•   Roundabouts are used at street intersections with 2-lane arterials. They consist of one, 12-foot
                      wide travel lane with an inside radius of 50 feet and an outer radius of 62 feet. Center islands and
                      any medians can be fully landscaped.

                  Please see Exhibit 4.2 on page 34 for an example of this street typology.


              Streetscape Typologies
              Type 3: Neighborhood Street (56’ R.O.W)
                  •   Neighborhood streets are internal streets, the primary purpose of which is to provide access
                      between individual residences and arterial streets. These are intended to be low volume streets
                      with a designed speed of 25 miles per hour.

                  •   Neighborhood streets are encouraged to consist of a 36-foot wide road section within a 56-foot
                      right of way. With this width, the paved section could accommodate two ten-foot wide travel
                      lanes and on street parking on both sides in designated parking bays. The roadway is encour-
                      aged to have vertical curb and gutter, and curb returns with a 20-foot radius. Width at street and
                      carriage-way intersections is 22 feet as a traffic-
                      calming measure and to also shorten the walking
                      distance for pedestrians.

                  •   A 5-foot sidewalk is desirable on both sides of the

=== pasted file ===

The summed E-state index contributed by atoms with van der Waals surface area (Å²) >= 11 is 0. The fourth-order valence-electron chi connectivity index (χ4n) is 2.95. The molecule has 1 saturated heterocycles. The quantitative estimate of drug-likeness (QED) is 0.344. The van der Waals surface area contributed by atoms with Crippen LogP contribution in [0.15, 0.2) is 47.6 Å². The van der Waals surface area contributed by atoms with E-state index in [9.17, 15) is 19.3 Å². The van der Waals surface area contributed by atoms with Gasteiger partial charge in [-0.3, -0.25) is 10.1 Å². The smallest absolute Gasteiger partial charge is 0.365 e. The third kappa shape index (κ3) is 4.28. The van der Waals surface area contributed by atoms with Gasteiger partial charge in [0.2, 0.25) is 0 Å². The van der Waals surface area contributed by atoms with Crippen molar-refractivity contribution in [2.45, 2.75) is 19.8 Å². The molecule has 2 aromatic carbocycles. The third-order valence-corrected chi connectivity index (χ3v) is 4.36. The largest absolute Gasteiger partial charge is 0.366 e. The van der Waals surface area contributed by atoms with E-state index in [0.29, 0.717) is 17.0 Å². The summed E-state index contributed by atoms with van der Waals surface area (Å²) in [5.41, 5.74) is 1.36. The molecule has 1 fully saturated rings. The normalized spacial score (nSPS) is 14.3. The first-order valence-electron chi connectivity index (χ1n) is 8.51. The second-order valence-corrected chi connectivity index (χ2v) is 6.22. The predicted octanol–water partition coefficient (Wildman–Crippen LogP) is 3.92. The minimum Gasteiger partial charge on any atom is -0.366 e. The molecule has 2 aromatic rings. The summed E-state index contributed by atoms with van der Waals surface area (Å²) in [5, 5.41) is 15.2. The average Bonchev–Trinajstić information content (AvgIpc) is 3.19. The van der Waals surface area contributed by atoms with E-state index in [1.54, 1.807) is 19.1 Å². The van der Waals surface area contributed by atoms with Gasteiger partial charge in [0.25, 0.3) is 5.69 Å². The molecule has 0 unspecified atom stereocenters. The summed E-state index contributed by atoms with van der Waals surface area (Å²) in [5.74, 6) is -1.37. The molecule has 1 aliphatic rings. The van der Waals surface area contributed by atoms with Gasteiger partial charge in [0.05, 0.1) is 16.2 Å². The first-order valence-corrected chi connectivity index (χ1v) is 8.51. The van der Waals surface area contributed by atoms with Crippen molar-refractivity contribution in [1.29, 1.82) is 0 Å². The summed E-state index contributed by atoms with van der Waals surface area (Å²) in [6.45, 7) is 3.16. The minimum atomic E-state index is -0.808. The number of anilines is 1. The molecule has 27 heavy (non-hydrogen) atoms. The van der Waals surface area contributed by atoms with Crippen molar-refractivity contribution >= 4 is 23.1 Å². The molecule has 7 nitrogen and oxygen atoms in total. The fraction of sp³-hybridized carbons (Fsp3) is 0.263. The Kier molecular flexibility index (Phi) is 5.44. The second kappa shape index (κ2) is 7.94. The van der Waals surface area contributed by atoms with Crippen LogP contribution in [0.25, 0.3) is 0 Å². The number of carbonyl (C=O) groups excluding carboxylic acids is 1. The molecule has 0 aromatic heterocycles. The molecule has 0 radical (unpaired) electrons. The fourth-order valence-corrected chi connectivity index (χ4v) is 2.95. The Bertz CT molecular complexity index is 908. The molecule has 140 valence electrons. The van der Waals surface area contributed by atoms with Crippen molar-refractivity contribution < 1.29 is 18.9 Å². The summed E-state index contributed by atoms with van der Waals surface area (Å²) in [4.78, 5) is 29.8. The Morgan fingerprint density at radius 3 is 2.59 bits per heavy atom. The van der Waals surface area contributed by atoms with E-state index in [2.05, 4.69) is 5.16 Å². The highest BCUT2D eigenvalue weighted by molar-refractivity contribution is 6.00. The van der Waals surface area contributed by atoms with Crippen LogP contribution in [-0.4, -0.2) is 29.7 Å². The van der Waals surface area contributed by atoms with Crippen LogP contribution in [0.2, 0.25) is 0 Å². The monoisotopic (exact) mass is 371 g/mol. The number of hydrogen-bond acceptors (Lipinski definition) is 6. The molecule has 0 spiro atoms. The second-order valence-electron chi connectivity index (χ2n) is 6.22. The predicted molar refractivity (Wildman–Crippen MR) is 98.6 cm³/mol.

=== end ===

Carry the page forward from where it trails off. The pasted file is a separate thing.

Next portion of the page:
street and to be separated from the parking areas by
                      a 5-foot wide parkway strip. Direct vehicular access
                      occurs from residential lots to the street

                  Please see Exhibit 4.3 on page 35 for an example of this
                      street typology.


              Streetscape Typologies
              Type 4: Carriage-way (20’ Access Easement or R.O.W)
                  •   Carriage-ways are generally located behind residential lots. Their purpose is to provide service
                      access and resident vehicular access to garages. They’re shown with a minimum paved surface
                      of 20-feet within a 20-foot access easement or right-of-way. Garage doors are encouraged to be
                      setback 4-feet from the edge of the pavement and a minimum of 14-feet from the centerline of the
                      paved surfaces. No resident or guest parking is provided within the carriage-ways except in des-
                      ignated parking spaces.

                  Please see Exhibit 4.4 on page 36 for an example of this street typology.




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                                                                                                                     Chapter 4
Crosswalks and Curb Ramps
Handicap accessible ramps and crosswalks are required at all street
crossings and curb returns. Primary crosswalks are encouraged to be 10
feet wide with 1 foot light integral colored concrete edge bands with a
scored grid field or pavers in between.

Roundabouts
Traffic Circles are special intersection treatments that form transitional
nodes and focal points that calm traffic and create the opportunity for
added special interest. Their design can greatly enhance the aesthetic